good leadership can be criminal

2 06 2007

i ran across an interesting article while surfing for some ideas regarding leadership. david langdon, who served the london (uk) police department as a detective for 12 years and then moved to organization psychology, points out that there are leaders who may not be on the right side of the law, but are successful leaders in the world they operate in. in search of leadership excellence: considering criminal leadership explores the business characteristics that enable a drug dealer to conduct his “business” successfully.

langdon is careful to point out that he’s not endorsing the illicit behaviors of such leadership. if you can suspend judgment for a few minutes, his article has much to share about dealing with volatile markets, fickle consumers, erratic supply chains, and employees who may not share your motivations.

he identifies twelve characteristics that not only help criminals succeed, but good leaders should also understand and make their own. a few examples:

be brave
Show little to no fear to your people, (unless you want to create impact and shock)…. high self-awareness and self-control over what you say and do, don´t jump too soon. And right now in this recovering market being brave is essential.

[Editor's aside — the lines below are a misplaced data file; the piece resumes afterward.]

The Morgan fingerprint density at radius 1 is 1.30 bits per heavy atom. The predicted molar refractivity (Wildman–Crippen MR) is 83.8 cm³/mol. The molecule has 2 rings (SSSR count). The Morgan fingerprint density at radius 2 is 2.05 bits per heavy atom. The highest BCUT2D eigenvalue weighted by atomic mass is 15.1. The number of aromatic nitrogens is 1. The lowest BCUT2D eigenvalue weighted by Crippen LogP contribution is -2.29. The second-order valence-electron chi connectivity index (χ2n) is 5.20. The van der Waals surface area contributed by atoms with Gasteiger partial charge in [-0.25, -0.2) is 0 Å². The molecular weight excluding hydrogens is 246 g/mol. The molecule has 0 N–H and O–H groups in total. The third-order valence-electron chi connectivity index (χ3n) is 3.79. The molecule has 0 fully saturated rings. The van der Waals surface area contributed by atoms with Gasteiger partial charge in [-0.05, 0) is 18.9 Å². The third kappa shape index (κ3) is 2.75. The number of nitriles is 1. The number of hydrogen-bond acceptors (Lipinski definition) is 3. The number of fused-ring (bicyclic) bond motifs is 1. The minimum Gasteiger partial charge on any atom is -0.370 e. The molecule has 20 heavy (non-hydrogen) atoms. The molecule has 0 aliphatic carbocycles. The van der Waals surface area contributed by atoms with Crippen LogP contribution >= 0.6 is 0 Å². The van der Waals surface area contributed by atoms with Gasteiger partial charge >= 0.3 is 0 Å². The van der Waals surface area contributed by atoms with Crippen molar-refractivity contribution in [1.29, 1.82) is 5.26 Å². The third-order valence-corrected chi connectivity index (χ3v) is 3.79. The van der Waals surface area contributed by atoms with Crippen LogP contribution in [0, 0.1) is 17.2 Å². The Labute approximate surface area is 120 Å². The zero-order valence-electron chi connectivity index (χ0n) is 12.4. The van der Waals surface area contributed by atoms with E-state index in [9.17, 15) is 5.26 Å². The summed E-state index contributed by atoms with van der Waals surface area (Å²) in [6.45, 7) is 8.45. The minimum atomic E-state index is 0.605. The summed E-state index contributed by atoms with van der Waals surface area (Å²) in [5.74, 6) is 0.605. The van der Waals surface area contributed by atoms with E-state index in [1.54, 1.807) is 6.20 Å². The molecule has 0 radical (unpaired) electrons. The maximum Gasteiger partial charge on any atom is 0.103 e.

Keep up with the market – and move with the times
When cell phones first came out, criminals were amongst the first users. They used them for communication, used them to facilitate ´spotting´ the Police, …keep close to the market, be first (or second) in there and then shape the market too, don´t replicate the obvious. Move with the pack, but do not become a pack member.

keep tight lipped about new ventures:
in all areas of criminal activity, less is more. leadership depends on keeping potential activities close to the chest. you never know ´who´ you are talking to when you share information, or, who they might share that with…. create a bond within the team that knows what silence means, and knows the implications if information is shared. if you don´t want information shared, then don´t share it with anyone, then you´ve not lost control.

he also points to the drive and motivation criminals have for success. success in their world can pay huge dividends and failure has dire consequences.

langdon’s insights into leadership are powerful, regardless of the fact that he’s referring to drug dealers and other criminals. ignoring the strengths of your opponents can only lead to defeat. while criminals may not be behaving in accordance with socially acceptable norms, to assume that there are not good leaders and capable business men and women among their ranks is not only ignorant, it’s straight up dangerous. suntzu, the ancient chinese philosopher wrote in his art of war:

carefully compare the opposing army with your own,
so that you may know where strength is superabundant and where it is deficient.

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